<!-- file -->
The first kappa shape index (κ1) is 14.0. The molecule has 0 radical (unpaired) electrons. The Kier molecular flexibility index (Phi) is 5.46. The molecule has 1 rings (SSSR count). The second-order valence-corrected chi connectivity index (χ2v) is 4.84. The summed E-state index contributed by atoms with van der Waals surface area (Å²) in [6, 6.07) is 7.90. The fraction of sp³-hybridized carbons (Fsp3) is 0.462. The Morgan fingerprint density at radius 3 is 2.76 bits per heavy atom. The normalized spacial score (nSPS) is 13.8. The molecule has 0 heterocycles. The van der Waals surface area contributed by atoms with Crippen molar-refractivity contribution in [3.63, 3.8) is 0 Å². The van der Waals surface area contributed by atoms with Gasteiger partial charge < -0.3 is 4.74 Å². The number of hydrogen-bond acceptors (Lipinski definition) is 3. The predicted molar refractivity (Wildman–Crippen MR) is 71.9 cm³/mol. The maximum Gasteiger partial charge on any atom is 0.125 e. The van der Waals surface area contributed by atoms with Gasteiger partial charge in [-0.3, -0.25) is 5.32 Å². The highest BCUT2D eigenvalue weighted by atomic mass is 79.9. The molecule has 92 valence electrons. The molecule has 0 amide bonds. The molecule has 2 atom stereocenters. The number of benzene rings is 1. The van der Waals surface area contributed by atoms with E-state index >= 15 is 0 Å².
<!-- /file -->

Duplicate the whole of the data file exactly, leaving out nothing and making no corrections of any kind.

The first kappa shape index (κ1) is 14.0. The molecule has 0 radical (unpaired) electrons. The Kier molecular flexibility index (Phi) is 5.46. The molecule has 1 rings (SSSR count). The second-order valence-corrected chi connectivity index (χ2v) is 4.84. The summed E-state index contributed by atoms with van der Waals surface area (Å²) in [6, 6.07) is 7.90. The fraction of sp³-hybridized carbons (Fsp3) is 0.462. The Morgan fingerprint density at radius 3 is 2.76 bits per heavy atom. The normalized spacial score (nSPS) is 13.8. The molecule has 0 heterocycles. The van der Waals surface area contributed by atoms with Crippen molar-refractivity contribution in [3.63, 3.8) is 0 Å². The van der Waals surface area contributed by atoms with Gasteiger partial charge < -0.3 is 4.74 Å². The number of hydrogen-bond acceptors (Lipinski definition) is 3. The predicted molar refractivity (Wildman–Crippen MR) is 71.9 cm³/mol. The maximum Gasteiger partial charge on any atom is 0.125 e. The van der Waals surface area contributed by atoms with Gasteiger partial charge in [-0.3, -0.25) is 5.32 Å². The highest BCUT2D eigenvalue weighted by atomic mass is 79.9. The molecule has 92 valence electrons. The molecule has 0 amide bonds. The molecule has 2 atom stereocenters. The number of benzene rings is 1. The van der Waals surface area contributed by atoms with E-state index >= 15 is 0 Å².